A woman in Singapore has become the victim of alleged credit card fraud.
Facebook user Danica Alena Choo put up a post on June 16 that detailed how seven transactions totalling S$10,150 were made on her supplementary credit card without her knowledge.
In January this year, Choo tried to make an online purchase with her supplementary card, but it was declined.
When she called DBS to find out why, she was told that she had exceeded the credit limit.
"To my horror, I learnt that a total of SEVEN consecutive transactions were charged to my card, each amounting to approximately S$1,400. The total damage was S$10,150."
According to the bank, these transactions were made with a OTP (one-time password), meaning that they were secure. Because of this, the bank said that it was unable to refund the money.
"But guess what? I did NOT receive any OTP for these seven transactions at all.
The bank claimed I could have keyed in the OTP by mistake. But seven times?! Did the bank seriously think I would be tricked into giving the OTP to a stranger seven times?
Long story short, we are liable for the charges."
Money was wired to Malaysian company
According to Choo, the seven transactions were made to Wise (formerly known as TransferWise), a website for remitting money overseas.
The transactions were wired to a Malaysian company, CWP Global Enterprise, and processed in Malaysian ringgit.
Wise told Choo that the transactions had gone through and were irreversible.
In fact, Choo found out from Wise that 10 transactions were made but only seven went through. This is because after seven transactions were made, DBS started rejecting the rest, informing Wise of possible fraudulent activity.
Following the tip off from DBS, Wise suspended the account that was used to process the transactions.
Bank initially did not want to waive interest
Choo has lodged a police report. However, she said she was told that the case has no favourable outcome. Police investigations revealed that the Wise account was created using someone else's personal details. There are apparently no more leads for the police to act on.
Choo said that DBS initially refused to waive the monthly interest on the credit card spending while police investigations were ongoing.
However, the bank relented after Choo and her husband went to their Member of Parliament Gan Kim Yong for help.
The bank, however, still expects Choo to pay the S$10,150 because they were allegedly authorised via SMS OTP — a fact which Choo disputes.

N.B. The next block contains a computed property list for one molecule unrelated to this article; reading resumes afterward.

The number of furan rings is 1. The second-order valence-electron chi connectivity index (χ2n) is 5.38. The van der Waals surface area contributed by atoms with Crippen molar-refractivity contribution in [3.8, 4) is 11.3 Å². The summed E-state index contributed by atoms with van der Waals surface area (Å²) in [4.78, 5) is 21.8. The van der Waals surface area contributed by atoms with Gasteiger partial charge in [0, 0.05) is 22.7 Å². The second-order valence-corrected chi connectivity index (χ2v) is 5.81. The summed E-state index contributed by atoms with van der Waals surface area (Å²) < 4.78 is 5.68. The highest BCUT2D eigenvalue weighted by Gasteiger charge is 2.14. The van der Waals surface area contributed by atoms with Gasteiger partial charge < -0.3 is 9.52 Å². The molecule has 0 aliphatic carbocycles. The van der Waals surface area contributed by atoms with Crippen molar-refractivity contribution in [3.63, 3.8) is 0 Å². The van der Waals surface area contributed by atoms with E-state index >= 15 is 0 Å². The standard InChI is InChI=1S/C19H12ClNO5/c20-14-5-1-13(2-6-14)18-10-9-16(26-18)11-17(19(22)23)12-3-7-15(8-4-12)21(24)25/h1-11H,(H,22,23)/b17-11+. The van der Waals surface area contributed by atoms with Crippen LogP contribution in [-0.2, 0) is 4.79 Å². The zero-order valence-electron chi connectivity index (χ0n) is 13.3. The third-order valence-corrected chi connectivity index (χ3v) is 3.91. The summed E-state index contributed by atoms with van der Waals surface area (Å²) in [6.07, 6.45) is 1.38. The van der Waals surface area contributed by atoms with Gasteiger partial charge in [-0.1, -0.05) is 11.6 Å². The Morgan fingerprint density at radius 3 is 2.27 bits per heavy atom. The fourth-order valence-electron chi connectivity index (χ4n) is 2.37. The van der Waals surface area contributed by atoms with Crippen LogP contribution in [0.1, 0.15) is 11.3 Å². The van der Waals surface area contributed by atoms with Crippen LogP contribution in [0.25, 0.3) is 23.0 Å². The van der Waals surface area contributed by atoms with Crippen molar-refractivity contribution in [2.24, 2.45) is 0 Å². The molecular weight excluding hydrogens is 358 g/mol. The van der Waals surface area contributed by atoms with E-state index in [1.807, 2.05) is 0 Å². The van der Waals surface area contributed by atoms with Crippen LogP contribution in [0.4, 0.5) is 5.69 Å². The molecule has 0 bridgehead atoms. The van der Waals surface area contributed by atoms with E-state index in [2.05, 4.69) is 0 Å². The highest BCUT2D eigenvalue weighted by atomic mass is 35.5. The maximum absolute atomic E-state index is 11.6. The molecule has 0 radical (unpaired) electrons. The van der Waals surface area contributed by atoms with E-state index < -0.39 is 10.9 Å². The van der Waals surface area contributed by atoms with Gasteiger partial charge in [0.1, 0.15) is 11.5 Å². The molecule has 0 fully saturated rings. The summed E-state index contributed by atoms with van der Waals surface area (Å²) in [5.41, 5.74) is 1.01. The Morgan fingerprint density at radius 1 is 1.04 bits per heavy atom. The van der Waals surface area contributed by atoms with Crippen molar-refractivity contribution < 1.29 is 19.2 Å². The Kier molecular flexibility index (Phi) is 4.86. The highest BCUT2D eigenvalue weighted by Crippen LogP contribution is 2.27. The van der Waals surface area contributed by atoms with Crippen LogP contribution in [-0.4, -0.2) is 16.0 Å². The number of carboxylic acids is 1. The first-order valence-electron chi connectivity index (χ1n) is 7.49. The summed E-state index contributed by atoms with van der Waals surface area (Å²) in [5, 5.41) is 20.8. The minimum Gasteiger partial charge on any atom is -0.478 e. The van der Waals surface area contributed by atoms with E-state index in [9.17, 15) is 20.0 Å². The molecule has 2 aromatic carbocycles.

"There were apparently SMS alerts sent to my mobile number once each disputed transaction was completed.
At this point, I wish to reiterate that I did NOT receive a single SMS OTP or alert regarding any of the seven transactions, so help me God... We are clearly victims of a fraud case."
Choo has approached StarHub to check if receipts of text messages are recorded in its system, but the telco told her that the Singapore Police Force would have to approach its headquarters directly for access to such data.
According to Choo, DBS also said that it has never encountered unauthorised bypassing of OTP before.
Speaking to Mothership, Choo says that she doesn't think she is a victim of a phishing attack, adding that many others have also approached her to share similar experiences.
DBS: Customers should not click on email links, install questionable programs
Responding to Mothership, DBS said:
"Our customers’ banking security is important to us and our systems are safe, secure and uncompromised. The merchant in question is 3D-Secure enabled, which requires customers to authenticate their transactions using a One-Time-Password via SMS, or their DBS Digital Token. This is an industry-standard security protocol which protects customers against fraudulent use by unauthorised individuals. We would like to remind our customers that they should never click on links from emails or install any programs from unknown or questionable sources. These precautionary measures reduce the risk of compromising their devices, and prevent them from being intercepted by viruses and malicious software. For security tips and alerts, visit: https://www.dbs.com.sg/personal/support/guide-security-on-scams-and-fraud.html
In the event that customers seek further recourse from FIDReC, which is an independent and impartial mediation party, they can be assured that DBS will fully support the process. As this matter has been referred to FIDReC, we are unable to comment further."
Top images via DBS.